A high school student’s petition demands remote option for Massachusetts schools

The International Youth and Students for Social Equality (IYSSE) encourages high school youth to contact us today to share the conditions in your school

A growing wave of opposition is developing across the country among young people to the unsafe reopening of schools as COVID-19 cases skyrocket in nearly every state. The latest expression of opposition comes in the form of a change.org petition posted January 4 by William Hu, a senior at Boston Latin School.

The petition has gained over 3,000 signatures from students, educators and parents concerned over the rising number of COVID-19 cases across the state of Massachusetts.

Under the heading, “Staying safe should be a right, not something that the government dictates,” Hu writes, “Over the past few weeks, I’ve been a first-hand witness to surging COVID cases in my school community as well as in my local community. Just before winter break began on December 23rd, 2021, my senior class consisting of 370 students alone had over 30 confirmed COVID cases. Even over the holiday break, it became a common occurrence to see fellow peers post on social media saying that they tested positive for COVID-19. To expand further on these alarming statistics, on January 4th, over 1000 Boston Public School teachers and staff members were absent due to COVID-19.”

Hu adds, “As I am writing this petition on January 4th, 31,184 new COVID cases have appeared just today. 2,221 patients were hospitalized in Massachusetts just today. Each day, COVID-19 death cases increase as well.”

An initial target of 1,000 signatures was reached within one day of posting. The target increased to 5,000 signatures for the petition addressed to the Massachusetts State House, Governor Charlie Baker and Boston Mayor Michelle Wu.

After citing Baker’s comment, “We count in-person school as school,” Hu asks, “What is Governor Baker actively condoning here? Are school districts so engrossed in maintaining ‘normalcy’ that they are unwilling to make a change for the health and safety of our communities?”

Laura Lambert posted after signing the petition, “I am also a BLS student. The amount of people in the school every day is concerning. During lunch there is no 6-foot distance between students and in the dining hall during the mornings, you can literally feel people breathing down your neck. I didn’t like remote last year, but at this point there really shouldn’t be another option.”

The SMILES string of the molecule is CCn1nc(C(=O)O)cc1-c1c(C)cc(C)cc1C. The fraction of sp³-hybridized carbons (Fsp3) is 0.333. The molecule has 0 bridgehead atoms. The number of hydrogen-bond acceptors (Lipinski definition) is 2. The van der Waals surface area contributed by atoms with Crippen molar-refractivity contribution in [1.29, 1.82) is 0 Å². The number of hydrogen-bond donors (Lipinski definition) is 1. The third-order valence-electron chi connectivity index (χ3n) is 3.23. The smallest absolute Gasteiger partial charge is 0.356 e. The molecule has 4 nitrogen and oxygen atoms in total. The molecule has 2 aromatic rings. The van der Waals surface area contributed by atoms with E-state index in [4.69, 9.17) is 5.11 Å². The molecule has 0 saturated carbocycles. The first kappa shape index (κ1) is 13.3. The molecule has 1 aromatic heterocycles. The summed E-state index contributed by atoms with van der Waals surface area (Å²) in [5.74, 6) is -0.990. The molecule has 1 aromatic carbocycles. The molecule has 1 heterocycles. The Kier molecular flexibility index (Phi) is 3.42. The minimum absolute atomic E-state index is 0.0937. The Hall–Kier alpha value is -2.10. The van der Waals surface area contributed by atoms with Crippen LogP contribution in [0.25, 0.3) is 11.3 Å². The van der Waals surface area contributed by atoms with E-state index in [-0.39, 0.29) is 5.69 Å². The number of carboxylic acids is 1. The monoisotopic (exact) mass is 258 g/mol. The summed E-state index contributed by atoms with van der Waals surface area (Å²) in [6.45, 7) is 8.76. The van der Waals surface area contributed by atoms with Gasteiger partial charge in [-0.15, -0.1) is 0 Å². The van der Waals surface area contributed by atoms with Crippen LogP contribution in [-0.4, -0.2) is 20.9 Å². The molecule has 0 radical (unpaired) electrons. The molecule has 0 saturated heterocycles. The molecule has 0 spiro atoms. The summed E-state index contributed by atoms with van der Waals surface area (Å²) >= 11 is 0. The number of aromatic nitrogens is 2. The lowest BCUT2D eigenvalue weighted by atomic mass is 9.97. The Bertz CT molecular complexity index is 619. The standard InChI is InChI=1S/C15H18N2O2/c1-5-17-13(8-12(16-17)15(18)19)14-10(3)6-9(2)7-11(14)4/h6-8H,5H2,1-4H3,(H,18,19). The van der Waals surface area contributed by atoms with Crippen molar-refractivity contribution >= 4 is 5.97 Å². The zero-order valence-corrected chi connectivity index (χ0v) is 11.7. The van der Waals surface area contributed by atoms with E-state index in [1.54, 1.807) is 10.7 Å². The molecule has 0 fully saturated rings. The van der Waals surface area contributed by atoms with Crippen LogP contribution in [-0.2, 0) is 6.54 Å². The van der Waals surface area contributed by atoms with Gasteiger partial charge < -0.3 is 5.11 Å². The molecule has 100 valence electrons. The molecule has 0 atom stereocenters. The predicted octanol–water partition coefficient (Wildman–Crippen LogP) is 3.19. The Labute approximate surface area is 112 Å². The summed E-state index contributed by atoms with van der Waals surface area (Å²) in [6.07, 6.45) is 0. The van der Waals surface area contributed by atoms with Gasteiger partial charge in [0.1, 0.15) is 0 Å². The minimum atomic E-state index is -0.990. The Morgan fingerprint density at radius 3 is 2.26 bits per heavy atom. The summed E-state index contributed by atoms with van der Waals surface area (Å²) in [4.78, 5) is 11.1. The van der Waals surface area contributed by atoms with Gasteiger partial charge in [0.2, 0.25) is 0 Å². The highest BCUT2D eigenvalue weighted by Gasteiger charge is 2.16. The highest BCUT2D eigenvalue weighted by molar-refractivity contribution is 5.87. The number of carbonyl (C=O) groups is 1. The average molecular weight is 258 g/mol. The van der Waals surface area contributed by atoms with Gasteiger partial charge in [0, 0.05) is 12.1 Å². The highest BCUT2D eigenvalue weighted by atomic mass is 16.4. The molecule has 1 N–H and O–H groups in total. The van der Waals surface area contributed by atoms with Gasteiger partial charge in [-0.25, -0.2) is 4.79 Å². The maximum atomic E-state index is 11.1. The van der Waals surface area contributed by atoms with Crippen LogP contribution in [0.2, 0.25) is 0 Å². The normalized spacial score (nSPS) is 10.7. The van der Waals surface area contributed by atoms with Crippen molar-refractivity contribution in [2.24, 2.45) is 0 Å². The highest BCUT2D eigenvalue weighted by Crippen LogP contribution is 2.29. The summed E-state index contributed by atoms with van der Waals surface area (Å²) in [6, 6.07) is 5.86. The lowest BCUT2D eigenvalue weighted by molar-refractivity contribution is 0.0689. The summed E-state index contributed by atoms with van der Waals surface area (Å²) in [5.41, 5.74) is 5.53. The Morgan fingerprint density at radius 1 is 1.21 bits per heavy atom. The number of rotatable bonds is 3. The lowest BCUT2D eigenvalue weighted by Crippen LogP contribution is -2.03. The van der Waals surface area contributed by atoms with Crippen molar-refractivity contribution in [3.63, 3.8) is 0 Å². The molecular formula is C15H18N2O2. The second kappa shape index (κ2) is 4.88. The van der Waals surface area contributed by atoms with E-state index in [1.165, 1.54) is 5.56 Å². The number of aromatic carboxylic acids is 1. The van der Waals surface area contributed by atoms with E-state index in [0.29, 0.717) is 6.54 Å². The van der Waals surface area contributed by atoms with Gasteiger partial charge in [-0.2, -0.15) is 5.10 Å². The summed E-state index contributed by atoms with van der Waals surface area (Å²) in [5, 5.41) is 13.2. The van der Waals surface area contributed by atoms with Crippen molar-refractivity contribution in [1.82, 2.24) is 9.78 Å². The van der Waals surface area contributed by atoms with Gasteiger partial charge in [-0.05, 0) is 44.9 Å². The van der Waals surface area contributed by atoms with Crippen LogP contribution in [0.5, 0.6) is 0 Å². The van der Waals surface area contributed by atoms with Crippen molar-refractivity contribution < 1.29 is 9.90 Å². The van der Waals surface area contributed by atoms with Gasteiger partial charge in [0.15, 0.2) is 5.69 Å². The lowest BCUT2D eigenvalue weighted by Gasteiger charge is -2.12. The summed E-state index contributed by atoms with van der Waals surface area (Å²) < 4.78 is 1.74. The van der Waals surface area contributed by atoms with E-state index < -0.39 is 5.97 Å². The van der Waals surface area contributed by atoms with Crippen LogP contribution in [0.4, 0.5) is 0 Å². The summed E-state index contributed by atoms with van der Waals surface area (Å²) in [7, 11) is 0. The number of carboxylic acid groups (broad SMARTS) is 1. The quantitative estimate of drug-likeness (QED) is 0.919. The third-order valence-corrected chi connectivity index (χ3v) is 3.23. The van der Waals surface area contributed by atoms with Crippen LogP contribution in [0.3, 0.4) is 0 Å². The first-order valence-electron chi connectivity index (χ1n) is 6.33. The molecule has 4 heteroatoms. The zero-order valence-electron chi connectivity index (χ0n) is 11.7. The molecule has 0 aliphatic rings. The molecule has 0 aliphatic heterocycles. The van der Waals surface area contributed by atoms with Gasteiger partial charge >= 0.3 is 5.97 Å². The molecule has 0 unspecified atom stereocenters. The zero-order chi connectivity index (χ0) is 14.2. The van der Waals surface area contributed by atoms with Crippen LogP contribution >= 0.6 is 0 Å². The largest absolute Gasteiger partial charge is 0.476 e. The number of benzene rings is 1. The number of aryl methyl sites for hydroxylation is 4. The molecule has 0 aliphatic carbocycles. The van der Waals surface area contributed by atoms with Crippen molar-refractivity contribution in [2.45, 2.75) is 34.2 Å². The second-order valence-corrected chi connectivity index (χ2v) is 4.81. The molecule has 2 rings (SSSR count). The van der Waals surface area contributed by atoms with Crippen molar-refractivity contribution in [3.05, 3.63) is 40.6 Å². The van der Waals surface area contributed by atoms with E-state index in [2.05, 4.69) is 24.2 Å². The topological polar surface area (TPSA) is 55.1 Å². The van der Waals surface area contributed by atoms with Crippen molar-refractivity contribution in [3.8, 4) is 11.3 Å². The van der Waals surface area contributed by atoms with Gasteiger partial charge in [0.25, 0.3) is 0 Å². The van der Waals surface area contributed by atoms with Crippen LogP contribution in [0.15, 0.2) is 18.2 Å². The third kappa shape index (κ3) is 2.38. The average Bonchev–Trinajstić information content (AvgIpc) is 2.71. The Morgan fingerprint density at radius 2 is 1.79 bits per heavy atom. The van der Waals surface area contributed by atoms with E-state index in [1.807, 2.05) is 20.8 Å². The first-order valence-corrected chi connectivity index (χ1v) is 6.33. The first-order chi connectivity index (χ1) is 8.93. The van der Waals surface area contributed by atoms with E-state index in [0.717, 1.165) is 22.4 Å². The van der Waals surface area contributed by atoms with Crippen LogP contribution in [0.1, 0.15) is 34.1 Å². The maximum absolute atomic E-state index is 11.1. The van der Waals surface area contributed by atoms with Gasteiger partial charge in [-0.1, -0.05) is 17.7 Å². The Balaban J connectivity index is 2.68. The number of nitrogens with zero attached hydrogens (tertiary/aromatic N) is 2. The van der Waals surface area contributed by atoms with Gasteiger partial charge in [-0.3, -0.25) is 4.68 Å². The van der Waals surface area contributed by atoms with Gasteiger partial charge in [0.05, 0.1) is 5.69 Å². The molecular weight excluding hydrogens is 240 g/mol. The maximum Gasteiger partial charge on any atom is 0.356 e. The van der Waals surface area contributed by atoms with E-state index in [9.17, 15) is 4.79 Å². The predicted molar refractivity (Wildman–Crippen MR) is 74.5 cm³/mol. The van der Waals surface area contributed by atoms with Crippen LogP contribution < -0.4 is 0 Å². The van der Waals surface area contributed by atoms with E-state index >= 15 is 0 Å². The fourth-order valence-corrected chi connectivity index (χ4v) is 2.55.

Many students signing the petition shared their fears and the difficulties faced in schools. One poster commented, “I do not feel safe going to school anymore. Positive cases are rising rapidly and some students who ARE positive are going home to family members who are at high risk to the virus. This potentially leads to a higher rise in death of loved ones. I think our health is more important than trying to maintain normalcy in the schools and the education system.”

A parent of two nine-year-old children wrote that she was very concerned about them, “specially during snack, recess, indoor Physical education and lunch. Our school has also had many cases. Children seeing other children testing positive is not a positive or healthy thing. It’s definitely traumatic for them to see and wonder when am I going to test positive. How is this a positive feeling, children are scared to socialize, they are scared their friends won’t come back, they are scared of who’s going to get it and bring it home to their grandma, mom or dad.”

Another parent commented, “I have kids in the Boston public schools and it’s awful just awful!! I don’t wanna send them but if I don’t I get in trouble! I am so stressed sending them I worry about them getting sick and [I’ve] been testing them at home but now can’t really find any more tests in store and I have bought a lot so far and all gone ... We all got sick on Christmas vacation and don’t want that again!! So many sick kids in the schools and a lot still going sick!!!!”